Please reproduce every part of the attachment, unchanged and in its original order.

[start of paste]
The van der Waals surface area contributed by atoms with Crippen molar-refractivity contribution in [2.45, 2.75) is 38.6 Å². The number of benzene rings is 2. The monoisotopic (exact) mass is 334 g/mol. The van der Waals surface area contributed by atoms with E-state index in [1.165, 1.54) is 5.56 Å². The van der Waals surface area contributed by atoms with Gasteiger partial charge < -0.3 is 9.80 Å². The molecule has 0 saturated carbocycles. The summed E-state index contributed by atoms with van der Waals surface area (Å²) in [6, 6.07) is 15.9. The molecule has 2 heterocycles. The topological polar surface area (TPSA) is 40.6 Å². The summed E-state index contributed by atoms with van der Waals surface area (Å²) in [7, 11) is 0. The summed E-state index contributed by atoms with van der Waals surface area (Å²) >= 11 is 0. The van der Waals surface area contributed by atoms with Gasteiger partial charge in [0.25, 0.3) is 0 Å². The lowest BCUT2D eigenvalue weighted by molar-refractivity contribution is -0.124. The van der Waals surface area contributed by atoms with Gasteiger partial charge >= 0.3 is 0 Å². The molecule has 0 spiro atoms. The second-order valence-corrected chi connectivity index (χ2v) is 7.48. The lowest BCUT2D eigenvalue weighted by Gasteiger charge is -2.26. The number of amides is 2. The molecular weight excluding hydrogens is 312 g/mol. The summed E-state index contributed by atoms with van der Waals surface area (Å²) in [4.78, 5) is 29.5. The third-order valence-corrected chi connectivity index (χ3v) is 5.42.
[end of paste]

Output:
The van der Waals surface area contributed by atoms with Crippen molar-refractivity contribution in [2.45, 2.75) is 38.6 Å². The number of benzene rings is 2. The monoisotopic (exact) mass is 334 g/mol. The van der Waals surface area contributed by atoms with E-state index in [1.165, 1.54) is 5.56 Å². The van der Waals surface area contributed by atoms with Gasteiger partial charge < -0.3 is 9.80 Å². The molecule has 0 saturated carbocycles. The summed E-state index contributed by atoms with van der Waals surface area (Å²) in [6, 6.07) is 15.9. The molecule has 2 heterocycles. The topological polar surface area (TPSA) is 40.6 Å². The summed E-state index contributed by atoms with van der Waals surface area (Å²) in [7, 11) is 0. The summed E-state index contributed by atoms with van der Waals surface area (Å²) >= 11 is 0. The van der Waals surface area contributed by atoms with Gasteiger partial charge in [0.25, 0.3) is 0 Å². The lowest BCUT2D eigenvalue weighted by molar-refractivity contribution is -0.124. The van der Waals surface area contributed by atoms with Gasteiger partial charge >= 0.3 is 0 Å². The molecule has 0 spiro atoms. The second-order valence-corrected chi connectivity index (χ2v) is 7.48. The lowest BCUT2D eigenvalue weighted by Gasteiger charge is -2.26. The number of amides is 2. The molecular weight excluding hydrogens is 312 g/mol. The summed E-state index contributed by atoms with van der Waals surface area (Å²) in [4.78, 5) is 29.5. The third-order valence-corrected chi connectivity index (χ3v) is 5.42.